The Two “Guest House of Kansai”
This article was originally published in the Fall 2014 issue of The ROYAL.
RIHGA Royal Hotel 80th Anniversary Celebration
It’s time to celebrate RIHGA Royal Hotel’s 80th anniversary.
The hotel’s origin can be traced back to the two hotels nicknamed the “Guest House of Kansai.” Editor Ko Hiroki, who has been researching Osaka and its culture from his unique perspective, unravels the history of the two hotels.
（Text by Ko Hiroki）
Hotel New Osaka since 1935
In 1925, influential figures, from politicians to business leaders, joined in to establish “a modern hotel in Dai-Osaka.” This became one of Osaka’s biggest projects and brought about the Hotel New Osaka, the “Guest House of Kansai,” which opened in 1935.
People looked up at this tall building with the opulent Venetian Gothic-style exterior standing on the bank of the Dojima River with great admiration. With its latest facilities and equipment, the Hotel New Osaka was the “pride of the city,” and the newspaper praised it as the “best of the bests in Japan.”
In 1965, the Osaka Royal Hotel, currently known as the RIHGA Royal Hotel Osaka, opened in Nakanoshima, following the footsteps of the Hotel New Osaka.
This hotel was designed by architect Yoshida Isoya, a recipient of the Order of Culture. Tiles arranged in a crossed pattern, often seen in “Oshima Kasuri” (a type of fabric), are installed on the hotel’s exterior, and the interior is lavishly decorated with works of art of high cultural value. The Osaka Royal Hotel has also been loved for a long time as the “Guest House,” welcoming guests from all over the world, even after changing its name.
Osaka Royal Hotel since 1965
―New Osaka Hotel―
The rise of the “Hotel New Osaka” of “Dai-Osaka”; Through the eyes of the first manager
The construction of the Hotel New Osaka started in 1931, and it opened its doors in 1935. This was when Osaka peaked its prosperity, and people called Osaka “Dai-Osaka,” a city bigger than Tokyo.
Gunji Shigeru, previously a manager at the Imperial Hotel in Tokyo, became the hotel’s first manager a year before it opened. He joined the Imperial Hotel in 1923, and in 1928, the Imperial Hotel’s then-manager Inumaru Tetsuzo, later known as the “King of Hotels,” ordered him to study abroad. Later, Gunji was transferred to the Hotel New Osaka. He became the president of the hotel in 1966, and he was until the hotel closed to reopen as the Royal Hotel in 1973.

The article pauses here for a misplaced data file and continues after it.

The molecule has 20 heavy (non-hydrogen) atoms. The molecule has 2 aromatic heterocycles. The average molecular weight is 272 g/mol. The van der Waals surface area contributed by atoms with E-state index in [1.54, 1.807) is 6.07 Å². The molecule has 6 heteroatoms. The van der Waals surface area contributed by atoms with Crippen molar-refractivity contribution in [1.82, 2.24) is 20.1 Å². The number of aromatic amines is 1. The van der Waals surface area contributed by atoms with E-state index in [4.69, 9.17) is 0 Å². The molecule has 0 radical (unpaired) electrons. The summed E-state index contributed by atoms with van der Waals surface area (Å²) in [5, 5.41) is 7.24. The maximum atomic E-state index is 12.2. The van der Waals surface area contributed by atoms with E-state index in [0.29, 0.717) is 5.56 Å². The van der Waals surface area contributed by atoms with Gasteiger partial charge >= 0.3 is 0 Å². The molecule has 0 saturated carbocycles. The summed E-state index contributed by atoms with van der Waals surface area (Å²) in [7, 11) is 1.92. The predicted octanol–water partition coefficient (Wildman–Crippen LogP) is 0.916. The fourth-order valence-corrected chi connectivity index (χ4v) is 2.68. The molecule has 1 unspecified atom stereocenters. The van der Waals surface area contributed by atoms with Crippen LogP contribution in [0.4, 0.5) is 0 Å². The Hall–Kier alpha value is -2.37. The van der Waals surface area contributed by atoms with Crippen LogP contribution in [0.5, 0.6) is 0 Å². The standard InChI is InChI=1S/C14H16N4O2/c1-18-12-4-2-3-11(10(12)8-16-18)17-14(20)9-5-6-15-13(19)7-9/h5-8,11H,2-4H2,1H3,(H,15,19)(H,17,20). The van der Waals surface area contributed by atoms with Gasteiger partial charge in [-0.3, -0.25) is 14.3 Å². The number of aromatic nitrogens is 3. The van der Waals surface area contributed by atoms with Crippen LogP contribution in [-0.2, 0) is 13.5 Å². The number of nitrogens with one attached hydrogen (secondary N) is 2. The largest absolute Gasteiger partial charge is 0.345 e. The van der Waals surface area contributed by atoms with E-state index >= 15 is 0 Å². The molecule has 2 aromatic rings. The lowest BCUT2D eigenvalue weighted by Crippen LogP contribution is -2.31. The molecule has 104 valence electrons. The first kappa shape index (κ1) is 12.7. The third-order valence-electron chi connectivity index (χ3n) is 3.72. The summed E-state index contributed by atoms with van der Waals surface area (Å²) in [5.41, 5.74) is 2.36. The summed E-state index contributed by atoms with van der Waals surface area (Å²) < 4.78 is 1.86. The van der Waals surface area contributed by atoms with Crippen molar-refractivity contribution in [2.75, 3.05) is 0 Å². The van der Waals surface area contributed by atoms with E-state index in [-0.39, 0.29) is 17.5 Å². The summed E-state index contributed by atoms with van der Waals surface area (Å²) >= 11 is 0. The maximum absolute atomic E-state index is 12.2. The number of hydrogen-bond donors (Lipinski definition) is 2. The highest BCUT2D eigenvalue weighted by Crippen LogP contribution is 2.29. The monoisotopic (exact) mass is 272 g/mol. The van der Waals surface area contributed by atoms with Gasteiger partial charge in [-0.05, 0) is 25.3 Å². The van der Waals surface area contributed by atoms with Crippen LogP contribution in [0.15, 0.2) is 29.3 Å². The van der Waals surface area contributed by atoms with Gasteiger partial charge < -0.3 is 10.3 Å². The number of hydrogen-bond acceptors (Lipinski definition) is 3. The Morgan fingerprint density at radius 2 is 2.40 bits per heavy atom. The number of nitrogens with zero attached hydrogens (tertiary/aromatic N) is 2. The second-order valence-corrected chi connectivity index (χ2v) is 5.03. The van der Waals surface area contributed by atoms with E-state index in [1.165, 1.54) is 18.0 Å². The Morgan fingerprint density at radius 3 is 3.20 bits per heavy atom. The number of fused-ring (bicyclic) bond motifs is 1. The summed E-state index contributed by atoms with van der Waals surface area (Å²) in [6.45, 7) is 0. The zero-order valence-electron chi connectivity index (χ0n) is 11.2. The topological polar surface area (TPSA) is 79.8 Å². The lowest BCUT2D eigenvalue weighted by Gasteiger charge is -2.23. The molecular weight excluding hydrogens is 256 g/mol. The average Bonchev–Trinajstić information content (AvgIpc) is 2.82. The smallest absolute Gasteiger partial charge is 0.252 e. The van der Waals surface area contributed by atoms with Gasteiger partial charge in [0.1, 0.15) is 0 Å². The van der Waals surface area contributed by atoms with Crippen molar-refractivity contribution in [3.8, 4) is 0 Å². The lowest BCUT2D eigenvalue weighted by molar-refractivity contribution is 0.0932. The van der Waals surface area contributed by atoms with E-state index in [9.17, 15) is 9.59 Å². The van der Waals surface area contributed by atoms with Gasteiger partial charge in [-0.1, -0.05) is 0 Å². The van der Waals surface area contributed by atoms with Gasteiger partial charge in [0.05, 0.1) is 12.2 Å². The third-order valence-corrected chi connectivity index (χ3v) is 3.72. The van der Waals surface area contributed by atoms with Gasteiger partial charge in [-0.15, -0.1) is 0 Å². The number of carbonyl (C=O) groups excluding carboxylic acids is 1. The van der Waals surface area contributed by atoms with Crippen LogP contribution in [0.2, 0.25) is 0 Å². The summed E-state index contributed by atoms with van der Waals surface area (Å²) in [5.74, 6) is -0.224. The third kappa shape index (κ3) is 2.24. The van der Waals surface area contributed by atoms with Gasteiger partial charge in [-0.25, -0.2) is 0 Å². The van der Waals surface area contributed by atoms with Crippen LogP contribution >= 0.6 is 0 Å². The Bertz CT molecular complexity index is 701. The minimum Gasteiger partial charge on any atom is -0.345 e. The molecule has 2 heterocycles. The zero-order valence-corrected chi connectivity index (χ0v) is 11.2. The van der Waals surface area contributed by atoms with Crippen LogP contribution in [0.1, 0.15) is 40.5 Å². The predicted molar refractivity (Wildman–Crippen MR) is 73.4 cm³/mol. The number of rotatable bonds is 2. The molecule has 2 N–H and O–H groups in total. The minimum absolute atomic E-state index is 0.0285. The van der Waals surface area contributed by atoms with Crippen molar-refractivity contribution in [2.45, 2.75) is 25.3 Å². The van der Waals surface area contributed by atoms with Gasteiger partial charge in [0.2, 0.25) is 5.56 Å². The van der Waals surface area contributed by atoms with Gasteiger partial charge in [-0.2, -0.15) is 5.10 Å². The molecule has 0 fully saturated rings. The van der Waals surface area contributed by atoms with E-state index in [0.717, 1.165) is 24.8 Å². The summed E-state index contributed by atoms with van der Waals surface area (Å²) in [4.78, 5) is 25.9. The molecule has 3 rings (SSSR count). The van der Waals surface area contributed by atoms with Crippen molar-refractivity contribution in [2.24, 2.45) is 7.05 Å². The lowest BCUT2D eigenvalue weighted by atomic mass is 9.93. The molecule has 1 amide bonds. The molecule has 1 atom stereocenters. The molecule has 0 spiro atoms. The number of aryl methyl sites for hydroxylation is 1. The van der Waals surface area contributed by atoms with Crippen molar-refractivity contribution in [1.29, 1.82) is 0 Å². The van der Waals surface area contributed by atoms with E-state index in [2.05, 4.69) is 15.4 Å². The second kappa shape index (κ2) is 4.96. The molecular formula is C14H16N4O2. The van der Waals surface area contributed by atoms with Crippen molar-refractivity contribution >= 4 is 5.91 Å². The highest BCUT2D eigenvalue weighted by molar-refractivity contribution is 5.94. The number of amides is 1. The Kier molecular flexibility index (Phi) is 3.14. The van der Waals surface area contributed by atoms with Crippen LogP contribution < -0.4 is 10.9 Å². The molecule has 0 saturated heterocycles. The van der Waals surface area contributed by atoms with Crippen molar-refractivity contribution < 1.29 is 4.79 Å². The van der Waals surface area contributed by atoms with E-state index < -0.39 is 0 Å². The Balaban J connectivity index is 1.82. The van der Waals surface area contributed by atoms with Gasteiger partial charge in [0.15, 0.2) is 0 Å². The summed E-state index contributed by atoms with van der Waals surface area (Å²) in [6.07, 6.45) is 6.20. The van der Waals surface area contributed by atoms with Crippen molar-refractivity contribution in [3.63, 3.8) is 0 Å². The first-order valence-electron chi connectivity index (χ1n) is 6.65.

In 1976, Gunji wrote a book about the history of the Hotel New Osaka, titled “Undonkon” (published by the Mainichi Shimbun). The book tells untold stories about the luxurious hotel.
“At the time, an eight-story, hundred-foot-tall hotel was the tallest building in Osaka.” “It seems hard to believe, but there was not a single hotel in Japan with air-conditioned guest rooms.” He talks about the hotel’s prosperity and its cutting-edge facilities. “In 1936, one year after its opening, the Hotel New Osaka’s number of guests stayed surpassed that of Tokyo’s Imperial Hotel’s, and became the best hotel in Japan.”
As he says, “every boy, waiter, and waitress represent the hotel. This type of business is not found in other industries.” The hotel’s success relies on the belief that “the dignity of a hotel is determined, to put it another way, by the level of its employees’ knowledge and customer service.”
Establishing “a modern hotel in Dai-Osaka”
The luxury of the Hotel New Osaka
The Hotel New Osaka was made with the best materials and furnishings. Matoba Kohtan, a journalist and hotel services instructor, who worked at the Hotel New Osaka in his early twenties, wrote in the magazine “Osaka-jin” and other publications: “The Hotel New Osaka was a beautiful hotel embellished with the works of Umehara Ryuzaburo and Koiso Ryohei and antique Bohemian glass vases. Yet the guests didn’t seem to get overwhelmed by the fact. Naturally, the people who served those guests must also have an extraordinary mindset.”
He describes the Bar Marble and says, “The Germans played the English dice game ‘Cameroon.’ The bar’s interior and exterior were both made of Italian marble, which was rare back in the day. The bartenders used olive oil to polish the marble before lunchtime when the customers who order DRY DON (sherry) arrived.” He then writes, “On August 31, I got some drink [at Bar Marble] at midnight. I was looking at the gold label of Chivas Regal overlapping the marble. I enjoyed a bacon and egg sandwich for 550 yen, which became my true last order at the bar.” The bar closed after 38 years and eight months that night.
Truly more cinematic than any movie.
Becoming the symbol of “Dai-Osaka”
The cutting-edge facilities were celebrated as “the pride of our Osaka, Japan, and Asia.” The Hotel New Osaka appeared in Yamazaki Toyoko’s novel “Shiroi Kyoto (White Tower)” and Shiba Ryotaro’s novel “Hitobito no Ashioto (People’s Footsteps).” It also appears in Ishihara Yujiro’s movie “I Hate but Love.”